Sat Kāra: If we have the first two, dīrgha-kāla & nairantarya, then the next one, sat-kāra, becomes useful. Satkāra means having faith in the proper method. When we have faith in the method, then we can apply ourselves to practicing with the reluctancies that may arise from doubts: Is this method really worthwhile, maybe there is a better method? These thoughts will prevent us from being able to understand how to use the method more effectively. Faith in the method doesn’t mean that we don’t inquire to understand the method more deeply. Rather it is the requisite that enables a useful inquiry into truly understanding the subtitles and secrets of the method. Faith in the practice, enables us to penetrate into the techniques and master them.


Ādara: So what next? We have continued sustained practice and our approach & technique are gaining insight & improving - so what does Patañjali say we need next? What we need is energy. Ādara means enthusiasm - so this really means having a positive attitude. If we are excited about practice, then automatically we have more energy, more attention as we approach our breath, bandhas, vinyāsas, āsanas, etc. Without this excitement, the practice (or anything we are doing) becomes a little bit heavy - right? But when we really want to do it - so much so that it reflects in our attitude - then the energy produced will be virtually undefeatable. Otherwise, any kind of little obstacle becomes a distraction and we take on the attitude of defeat (or heaviness) far to easily.


Āsevita: If we have made it this far, we are making phenomenal progress, but still Patañjali wants us to cultivate one more quality that will act as a quality control. Āsevita means service. You have probably heard of seva (service). Āsevita is more or less the same word. When we approach something as a service, we reduce the subtle & sneaky tendency of the mind (ego / asmitā) to undermine our clarity. The more we look to the needs of the body, the less we approach our practice with the aim to get something for ourselves - the less we try to squeeze happiness out of our practice. In this spirit, we greatly increase our capacity to see how things truly function, what they are actually capable of (in the present moment) and what they need to be nurtured & supported. For this, there is no greater vehicle than our breath. Each breath is different. Literally, no two breaths are identical, and the only way to work with this is through clear, present, direct perception. We must strive to feel the bio-rhythms of the body expressed in the breath on deeper & subtler levels, and, we must work towards this level of attention within each and every breath through each and every vinyāsa of our practice. This extremely intimate expression of service will reveal worlds of knowledge about our bodies, minds, emotions & personalities.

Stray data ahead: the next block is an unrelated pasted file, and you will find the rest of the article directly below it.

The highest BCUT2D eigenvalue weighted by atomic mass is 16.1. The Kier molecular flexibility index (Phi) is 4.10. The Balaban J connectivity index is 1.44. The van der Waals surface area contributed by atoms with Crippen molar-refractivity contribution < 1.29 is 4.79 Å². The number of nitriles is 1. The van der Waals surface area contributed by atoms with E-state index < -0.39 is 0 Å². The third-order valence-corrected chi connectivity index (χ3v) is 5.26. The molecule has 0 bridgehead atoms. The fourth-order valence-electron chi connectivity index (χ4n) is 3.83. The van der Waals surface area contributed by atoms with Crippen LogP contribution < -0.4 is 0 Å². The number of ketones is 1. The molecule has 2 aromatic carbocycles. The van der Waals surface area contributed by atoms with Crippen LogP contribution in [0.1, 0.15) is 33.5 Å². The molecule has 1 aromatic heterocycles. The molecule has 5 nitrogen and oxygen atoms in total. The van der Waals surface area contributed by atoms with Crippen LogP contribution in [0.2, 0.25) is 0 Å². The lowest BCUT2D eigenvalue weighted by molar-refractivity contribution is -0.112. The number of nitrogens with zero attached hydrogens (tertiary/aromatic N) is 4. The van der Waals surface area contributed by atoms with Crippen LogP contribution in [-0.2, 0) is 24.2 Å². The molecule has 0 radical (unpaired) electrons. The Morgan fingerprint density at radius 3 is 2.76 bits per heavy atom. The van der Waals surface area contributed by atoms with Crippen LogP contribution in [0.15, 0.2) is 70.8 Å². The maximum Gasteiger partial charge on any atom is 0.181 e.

So these are the layers to cultivate that lead towards gaining lasting benefits from the practice and which naturally lead towards mastery of yoga. It is a bit like falling into a rabbit hole so to speak. It may take us into realms of self & life that we never intended (or could have ever imagined), but that is probably good. Because, when we surpass our original reasons for practicing yoga - when our accomplishments exceed our initial goals - then for sure we are successfully establishing ourselves in yoga.

Yoga Sūtra 1:14

saḥ tu dīrgha-kāla - nairantarya - sat-kāra - ādara - āsevitaḥ dṛḍha-bhūmiḥ